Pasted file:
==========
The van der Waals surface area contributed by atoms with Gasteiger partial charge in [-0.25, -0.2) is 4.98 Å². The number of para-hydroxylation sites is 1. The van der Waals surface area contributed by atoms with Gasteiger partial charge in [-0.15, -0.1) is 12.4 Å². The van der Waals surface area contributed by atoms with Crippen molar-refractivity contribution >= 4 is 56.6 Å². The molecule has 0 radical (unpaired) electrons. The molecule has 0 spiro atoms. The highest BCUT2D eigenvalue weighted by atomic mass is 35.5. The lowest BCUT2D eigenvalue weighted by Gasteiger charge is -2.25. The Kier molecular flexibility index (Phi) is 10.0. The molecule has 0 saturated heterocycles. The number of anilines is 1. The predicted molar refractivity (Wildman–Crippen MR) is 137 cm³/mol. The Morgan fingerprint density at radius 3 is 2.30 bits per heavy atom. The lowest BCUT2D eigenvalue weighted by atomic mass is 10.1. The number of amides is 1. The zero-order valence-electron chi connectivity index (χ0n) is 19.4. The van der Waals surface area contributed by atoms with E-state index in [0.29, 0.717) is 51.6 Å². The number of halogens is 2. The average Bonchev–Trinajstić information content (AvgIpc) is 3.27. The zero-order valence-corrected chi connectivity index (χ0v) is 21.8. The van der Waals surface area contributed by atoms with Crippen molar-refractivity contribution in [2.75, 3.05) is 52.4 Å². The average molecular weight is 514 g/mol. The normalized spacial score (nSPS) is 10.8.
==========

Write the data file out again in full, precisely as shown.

The van der Waals surface area contributed by atoms with Gasteiger partial charge in [-0.25, -0.2) is 4.98 Å². The number of para-hydroxylation sites is 1. The van der Waals surface area contributed by atoms with Gasteiger partial charge in [-0.15, -0.1) is 12.4 Å². The van der Waals surface area contributed by atoms with Crippen molar-refractivity contribution >= 4 is 56.6 Å². The molecule has 0 radical (unpaired) electrons. The molecule has 0 spiro atoms. The highest BCUT2D eigenvalue weighted by atomic mass is 35.5. The lowest BCUT2D eigenvalue weighted by Gasteiger charge is -2.25. The Kier molecular flexibility index (Phi) is 10.0. The molecule has 0 saturated heterocycles. The number of anilines is 1. The predicted molar refractivity (Wildman–Crippen MR) is 137 cm³/mol. The Morgan fingerprint density at radius 3 is 2.30 bits per heavy atom. The lowest BCUT2D eigenvalue weighted by atomic mass is 10.1. The number of amides is 1. The zero-order valence-electron chi connectivity index (χ0n) is 19.4. The van der Waals surface area contributed by atoms with E-state index in [0.29, 0.717) is 51.6 Å². The number of halogens is 2. The average Bonchev–Trinajstić information content (AvgIpc) is 3.27. The zero-order valence-corrected chi connectivity index (χ0v) is 21.8. The van der Waals surface area contributed by atoms with Crippen molar-refractivity contribution in [2.75, 3.05) is 52.4 Å². The average molecular weight is 514 g/mol. The normalized spacial score (nSPS) is 10.8.